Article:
Early research suggests stress may worsen Crohn’s disease by increasing gut inflammation and interfering with the gut biome.
Crohn’s disease is a type of inflammatory bowel disease (IBD) that triggers irritation and inflammation in the digestive tract, typically affecting the end of the small intestine and the beginning of the colon. This can lead to symptoms such as stomach pain, diarrhea, and reduced appetite.
When someone with Crohn’s disease experiences chronic stress, it can make the symptoms more complicated and difficult to identify. This is because stress itself can lead to gastrointestinal (GI) symptoms, and high stress levels can both trigger and worsen existing Crohn’s disease symptoms.
Recognizing and managing stress is an important part of Crohn’s disease care.
Stress alone doesn’t cause Crohn’s disease, but it can worsen symptoms in people who already have the condition. Having Crohn’s disease can also cause additional feelings of stress which may, in turn, exacerbate symptoms.
Crohn’s disease is considered an autoimmune condition, where the immune system mistakenly attacks the healthy tissues of the digestive tract.
Does stress worsen Crohn’s disease symptoms?
Chronic stress can trigger or worsen Crohn’s disease symptoms, such as abdominal pain, diarrhea, and food sensitivities. It can also lead to an increased risk of mental health issues like anxiety and depression.
Signs your Crohn’s symptoms are getting worse may include:
- Heightened inflammation: Stress triggers changes in hormones and the immune system, making your body’s defense system more active and causing more inflammation in your gut. This is especially problematic in Crohn’s disease, where inflammation is already the central problem. Stress can make this inflammation worse, leading to more severe symptoms.
- Gut microbiome imbalance: The gut houses many different types of microorganisms, including helpful bacteria. When you’re stressed, this balance of microbes can get disrupted, which can make inflammation in Crohn’s disease worse.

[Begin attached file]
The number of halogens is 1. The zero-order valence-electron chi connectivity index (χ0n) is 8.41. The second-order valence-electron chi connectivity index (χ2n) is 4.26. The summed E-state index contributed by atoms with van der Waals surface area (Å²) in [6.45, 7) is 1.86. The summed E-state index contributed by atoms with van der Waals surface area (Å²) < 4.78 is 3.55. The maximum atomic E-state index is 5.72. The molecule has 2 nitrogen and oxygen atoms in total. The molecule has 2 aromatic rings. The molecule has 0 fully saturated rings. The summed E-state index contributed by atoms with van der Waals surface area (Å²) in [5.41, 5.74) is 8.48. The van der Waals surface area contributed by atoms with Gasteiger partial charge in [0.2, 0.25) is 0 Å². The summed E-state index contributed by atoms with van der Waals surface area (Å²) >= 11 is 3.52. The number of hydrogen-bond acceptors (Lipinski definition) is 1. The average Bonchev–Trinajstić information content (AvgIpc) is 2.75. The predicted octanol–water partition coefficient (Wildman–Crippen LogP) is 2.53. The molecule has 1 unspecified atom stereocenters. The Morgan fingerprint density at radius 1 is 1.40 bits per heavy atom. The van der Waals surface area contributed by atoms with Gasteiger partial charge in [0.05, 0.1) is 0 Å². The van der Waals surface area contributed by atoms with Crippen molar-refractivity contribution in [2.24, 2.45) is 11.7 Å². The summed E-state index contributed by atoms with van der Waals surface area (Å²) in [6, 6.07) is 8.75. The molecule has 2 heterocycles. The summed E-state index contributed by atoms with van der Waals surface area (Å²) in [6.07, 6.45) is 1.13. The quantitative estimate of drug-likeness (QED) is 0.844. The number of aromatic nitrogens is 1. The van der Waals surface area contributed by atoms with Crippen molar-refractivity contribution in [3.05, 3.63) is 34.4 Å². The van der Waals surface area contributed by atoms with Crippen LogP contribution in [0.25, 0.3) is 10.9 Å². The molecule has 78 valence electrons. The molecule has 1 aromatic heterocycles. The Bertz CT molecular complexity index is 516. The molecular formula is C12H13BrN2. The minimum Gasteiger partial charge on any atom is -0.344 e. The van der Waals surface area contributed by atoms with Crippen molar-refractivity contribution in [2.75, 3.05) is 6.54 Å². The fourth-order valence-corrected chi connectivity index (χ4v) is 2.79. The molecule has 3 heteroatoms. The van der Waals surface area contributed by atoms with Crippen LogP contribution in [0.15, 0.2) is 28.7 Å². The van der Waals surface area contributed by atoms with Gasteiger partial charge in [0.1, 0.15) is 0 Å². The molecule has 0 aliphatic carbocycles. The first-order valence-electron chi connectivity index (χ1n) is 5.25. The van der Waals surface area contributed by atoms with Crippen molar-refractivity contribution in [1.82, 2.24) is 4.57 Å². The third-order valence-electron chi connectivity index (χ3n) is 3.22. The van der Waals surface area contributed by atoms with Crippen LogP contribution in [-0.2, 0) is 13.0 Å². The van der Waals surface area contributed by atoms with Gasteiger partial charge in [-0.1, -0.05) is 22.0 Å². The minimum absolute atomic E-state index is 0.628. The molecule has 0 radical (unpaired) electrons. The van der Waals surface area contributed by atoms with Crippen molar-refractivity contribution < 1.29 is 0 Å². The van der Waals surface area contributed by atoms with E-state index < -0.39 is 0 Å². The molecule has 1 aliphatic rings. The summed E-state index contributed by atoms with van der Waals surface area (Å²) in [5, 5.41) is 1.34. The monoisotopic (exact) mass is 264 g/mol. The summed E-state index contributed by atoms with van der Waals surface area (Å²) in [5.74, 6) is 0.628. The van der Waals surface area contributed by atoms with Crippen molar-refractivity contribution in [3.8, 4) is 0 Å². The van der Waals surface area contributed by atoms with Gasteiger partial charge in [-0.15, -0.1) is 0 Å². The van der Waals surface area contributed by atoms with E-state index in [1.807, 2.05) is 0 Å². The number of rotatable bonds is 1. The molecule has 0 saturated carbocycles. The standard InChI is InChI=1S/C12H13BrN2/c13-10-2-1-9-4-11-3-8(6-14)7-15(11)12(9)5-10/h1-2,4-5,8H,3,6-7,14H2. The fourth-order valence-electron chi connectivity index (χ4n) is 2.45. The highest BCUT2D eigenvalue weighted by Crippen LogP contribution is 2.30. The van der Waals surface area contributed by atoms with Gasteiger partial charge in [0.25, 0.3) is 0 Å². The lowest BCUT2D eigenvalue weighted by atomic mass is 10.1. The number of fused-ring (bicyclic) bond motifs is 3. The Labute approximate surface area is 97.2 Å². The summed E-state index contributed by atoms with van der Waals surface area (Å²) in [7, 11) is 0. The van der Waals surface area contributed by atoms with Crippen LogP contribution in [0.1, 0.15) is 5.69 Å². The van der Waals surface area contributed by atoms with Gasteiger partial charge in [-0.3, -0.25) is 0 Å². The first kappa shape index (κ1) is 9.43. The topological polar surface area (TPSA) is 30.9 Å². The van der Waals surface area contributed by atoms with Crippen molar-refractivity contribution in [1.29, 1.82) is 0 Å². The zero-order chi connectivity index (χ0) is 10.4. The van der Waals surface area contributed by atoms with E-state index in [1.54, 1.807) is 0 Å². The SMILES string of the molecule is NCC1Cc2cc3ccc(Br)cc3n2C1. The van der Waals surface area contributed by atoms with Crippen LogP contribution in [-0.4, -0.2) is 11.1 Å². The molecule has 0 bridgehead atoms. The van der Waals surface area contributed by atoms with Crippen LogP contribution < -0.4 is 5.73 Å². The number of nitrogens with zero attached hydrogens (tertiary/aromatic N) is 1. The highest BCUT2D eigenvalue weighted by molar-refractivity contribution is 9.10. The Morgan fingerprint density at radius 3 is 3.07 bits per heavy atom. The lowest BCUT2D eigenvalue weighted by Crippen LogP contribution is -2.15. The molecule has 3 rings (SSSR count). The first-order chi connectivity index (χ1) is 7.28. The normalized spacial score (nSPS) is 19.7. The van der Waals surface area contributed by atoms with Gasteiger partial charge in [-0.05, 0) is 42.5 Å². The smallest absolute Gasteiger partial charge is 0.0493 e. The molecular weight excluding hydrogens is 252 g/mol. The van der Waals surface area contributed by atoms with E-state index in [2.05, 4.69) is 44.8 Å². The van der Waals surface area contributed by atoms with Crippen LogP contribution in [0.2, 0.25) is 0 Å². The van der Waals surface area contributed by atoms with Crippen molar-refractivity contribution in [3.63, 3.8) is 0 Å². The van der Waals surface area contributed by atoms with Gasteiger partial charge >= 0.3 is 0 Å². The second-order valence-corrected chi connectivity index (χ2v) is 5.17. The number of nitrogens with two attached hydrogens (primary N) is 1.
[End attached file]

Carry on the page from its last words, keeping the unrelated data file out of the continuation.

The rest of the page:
- Brain structural changes: Crohn’s disease may not be limited to the gut. For instance, early research has shown Crohn’s disease participants have different brain structures compared to non-Crohn’s participants. These structural differences might be related to stress and contribute to the development of anxiety and depression in individuals with Crohn’s disease.
Here are some tips for managing stress with Crohn’s disease:
- Deep breathing: Practice deep, diaphragmatic breathing to help calm your body’s stress response. Focus on slow, deep breaths to signal your body to shift into relaxation mode.
- Plan ahead: When going out, locate restrooms in advance, carry necessary supplies, and have an emergency plan to reduce anxiety about flare-ups.
- Regular exercise: Engage in regular physical activity, which can release endorphins, improve mood, and reduce stress.
- Mindfulness meditation: Dedicate a few minutes each day to mindfulness meditation. There are many apps and guided meditations available to help you get started.
- Boundary-setting: Identify stressors in your life and determine whether you can reduce them or change the way you interact with them.
- Consistent self-care: Maintain a healthy lifestyle by prioritizing exercise, adequate sleep, and a balanced diet. These habits are necessary for both physical and mental well-being.
- Stress reduction techniques: Explore stress reduction techniques like yoga, progressive muscle relaxation, or tai chi. Find one that resonates with you and practice it regularly.
- Time management: Organize and prioritize your tasks and responsibilities to reduce the feeling of being overwhelmed.
- Medication adherence: Stay consistent with your prescribed medications because missing doses can worsen your symptoms. Consider using pill organizers or reminders to help you remember.
Early research has shown a possible association between stress and Crohn’s disease, and animal studies have shown an association between stress and increased gut inflammation and gut biome imbalance.
There may also be an association with Crohn’s disease and altered brain function. However, more research is needed to confirm these results.
If you have Crohn’s disease, recognizing and managing stress is important for improving your condition as well as your overall well-being. Don’t hesitate to reach out to a healthcare professional to explore techniques and treatments for reducing stress.